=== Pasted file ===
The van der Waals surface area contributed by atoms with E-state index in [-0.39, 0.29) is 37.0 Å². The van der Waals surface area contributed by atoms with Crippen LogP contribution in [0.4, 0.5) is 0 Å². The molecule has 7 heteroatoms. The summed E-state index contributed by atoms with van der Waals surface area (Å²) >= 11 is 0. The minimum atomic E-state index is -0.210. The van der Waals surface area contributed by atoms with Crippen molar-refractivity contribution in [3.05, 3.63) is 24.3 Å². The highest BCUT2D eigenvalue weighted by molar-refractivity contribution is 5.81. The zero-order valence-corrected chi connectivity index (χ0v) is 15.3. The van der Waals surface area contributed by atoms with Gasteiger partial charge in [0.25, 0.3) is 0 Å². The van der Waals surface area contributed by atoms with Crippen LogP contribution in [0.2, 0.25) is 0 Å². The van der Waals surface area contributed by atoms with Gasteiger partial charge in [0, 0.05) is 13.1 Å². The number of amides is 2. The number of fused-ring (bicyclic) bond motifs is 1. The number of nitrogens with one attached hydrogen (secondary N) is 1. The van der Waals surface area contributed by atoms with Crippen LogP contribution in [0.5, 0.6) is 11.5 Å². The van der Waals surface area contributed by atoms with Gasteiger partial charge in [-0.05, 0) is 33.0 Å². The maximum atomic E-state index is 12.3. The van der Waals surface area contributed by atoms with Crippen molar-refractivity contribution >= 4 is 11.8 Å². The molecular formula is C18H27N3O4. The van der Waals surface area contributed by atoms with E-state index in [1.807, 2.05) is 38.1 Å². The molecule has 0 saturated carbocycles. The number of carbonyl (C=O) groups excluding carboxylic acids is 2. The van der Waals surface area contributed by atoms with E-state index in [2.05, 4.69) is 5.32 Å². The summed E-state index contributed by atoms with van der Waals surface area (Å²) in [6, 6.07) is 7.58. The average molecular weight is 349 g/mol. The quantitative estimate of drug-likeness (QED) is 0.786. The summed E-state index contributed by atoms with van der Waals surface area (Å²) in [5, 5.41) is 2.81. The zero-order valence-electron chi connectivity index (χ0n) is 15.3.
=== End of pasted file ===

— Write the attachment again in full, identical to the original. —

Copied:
The van der Waals surface area contributed by atoms with E-state index in [-0.39, 0.29) is 37.0 Å². The van der Waals surface area contributed by atoms with Crippen LogP contribution in [0.4, 0.5) is 0 Å². The molecule has 7 heteroatoms. The summed E-state index contributed by atoms with van der Waals surface area (Å²) >= 11 is 0. The minimum atomic E-state index is -0.210. The van der Waals surface area contributed by atoms with Crippen molar-refractivity contribution in [3.05, 3.63) is 24.3 Å². The highest BCUT2D eigenvalue weighted by molar-refractivity contribution is 5.81. The zero-order valence-corrected chi connectivity index (χ0v) is 15.3. The van der Waals surface area contributed by atoms with Gasteiger partial charge in [0.25, 0.3) is 0 Å². The van der Waals surface area contributed by atoms with Crippen LogP contribution in [0.2, 0.25) is 0 Å². The van der Waals surface area contributed by atoms with Gasteiger partial charge in [0, 0.05) is 13.1 Å². The number of amides is 2. The number of fused-ring (bicyclic) bond motifs is 1. The number of nitrogens with one attached hydrogen (secondary N) is 1. The van der Waals surface area contributed by atoms with Crippen LogP contribution in [0.5, 0.6) is 11.5 Å². The van der Waals surface area contributed by atoms with Gasteiger partial charge in [-0.05, 0) is 33.0 Å². The maximum atomic E-state index is 12.3. The van der Waals surface area contributed by atoms with Crippen molar-refractivity contribution >= 4 is 11.8 Å². The molecular formula is C18H27N3O4. The van der Waals surface area contributed by atoms with E-state index in [1.807, 2.05) is 38.1 Å². The molecule has 0 saturated carbocycles. The number of carbonyl (C=O) groups excluding carboxylic acids is 2. The van der Waals surface area contributed by atoms with E-state index in [2.05, 4.69) is 5.32 Å². The summed E-state index contributed by atoms with van der Waals surface area (Å²) in [6, 6.07) is 7.58. The average molecular weight is 349 g/mol. The quantitative estimate of drug-likeness (QED) is 0.786. The summed E-state index contributed by atoms with van der Waals surface area (Å²) in [5, 5.41) is 2.81. The zero-order valence-electron chi connectivity index (χ0n) is 15.3.